They are and always will be the manipulators of the little man, the average man and are not worth trusting under any circumstances . . . not unless you are blind to what has happened in the past and what is happening else where in the world at these times.

Rupert Murdoch, where’s the outrage?

You may recall that one of the fabricated fears planted in people’s’ minds before the last election was that a Labor Government would raise the GST. Those of us who remember the perceived threat may also remember the public outcry expressed by readers who left comments on popular sites like Rupert Murdoch’s

Someone, somewhere, dreamt up that Gillard would raise the GST, the papers ran with it, and public outrage followed. Now who would have raised such an idea? Given the negative aspects and the timing of the alleged threat I’m sure the Liberal camp might have had a small bit to play in it. I’m sure they might have been a little bit bemused that there were genuine calls to have it raised, with many of the callers being the end of town that party with the Liberals party.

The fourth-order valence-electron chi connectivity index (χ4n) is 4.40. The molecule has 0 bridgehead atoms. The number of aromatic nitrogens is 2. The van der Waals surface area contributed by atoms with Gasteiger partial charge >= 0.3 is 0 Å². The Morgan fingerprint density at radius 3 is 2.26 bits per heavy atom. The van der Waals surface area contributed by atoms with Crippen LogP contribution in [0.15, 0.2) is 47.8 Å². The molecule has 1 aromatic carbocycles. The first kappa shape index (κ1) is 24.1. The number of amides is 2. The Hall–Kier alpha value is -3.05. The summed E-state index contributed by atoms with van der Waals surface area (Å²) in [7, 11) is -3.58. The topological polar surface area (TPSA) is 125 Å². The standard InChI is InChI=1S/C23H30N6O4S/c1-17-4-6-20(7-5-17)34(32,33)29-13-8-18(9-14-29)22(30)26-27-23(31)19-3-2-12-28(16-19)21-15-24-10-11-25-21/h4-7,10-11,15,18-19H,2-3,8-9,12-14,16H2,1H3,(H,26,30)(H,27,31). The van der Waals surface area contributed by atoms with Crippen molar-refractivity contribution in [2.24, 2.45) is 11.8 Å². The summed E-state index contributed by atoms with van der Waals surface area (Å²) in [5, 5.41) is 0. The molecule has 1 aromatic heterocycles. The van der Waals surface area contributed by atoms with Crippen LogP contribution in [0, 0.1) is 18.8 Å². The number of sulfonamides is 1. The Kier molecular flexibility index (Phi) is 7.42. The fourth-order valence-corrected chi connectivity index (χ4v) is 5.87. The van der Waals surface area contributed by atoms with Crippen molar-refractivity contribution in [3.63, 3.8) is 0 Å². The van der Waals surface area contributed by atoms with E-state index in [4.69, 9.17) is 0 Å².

The calls became more vociferous leading up to the Tax Summit.

But you may ask: “Why should we raise such a repressive tax?”  Well, there were a number of reasons mooted at the time.  Independent MP Tony Windsor started off with the most simplest of these.

Tony Windsor has suggested the GST should rise by 1 percentage point to allow 115 “inefficient” taxes to be eradicated.

Mr Windsor and fellow crossbencher Tony Crook . . . called for the GST to be examined . . . following Treasury warnings that the tax has become increasingly inefficient.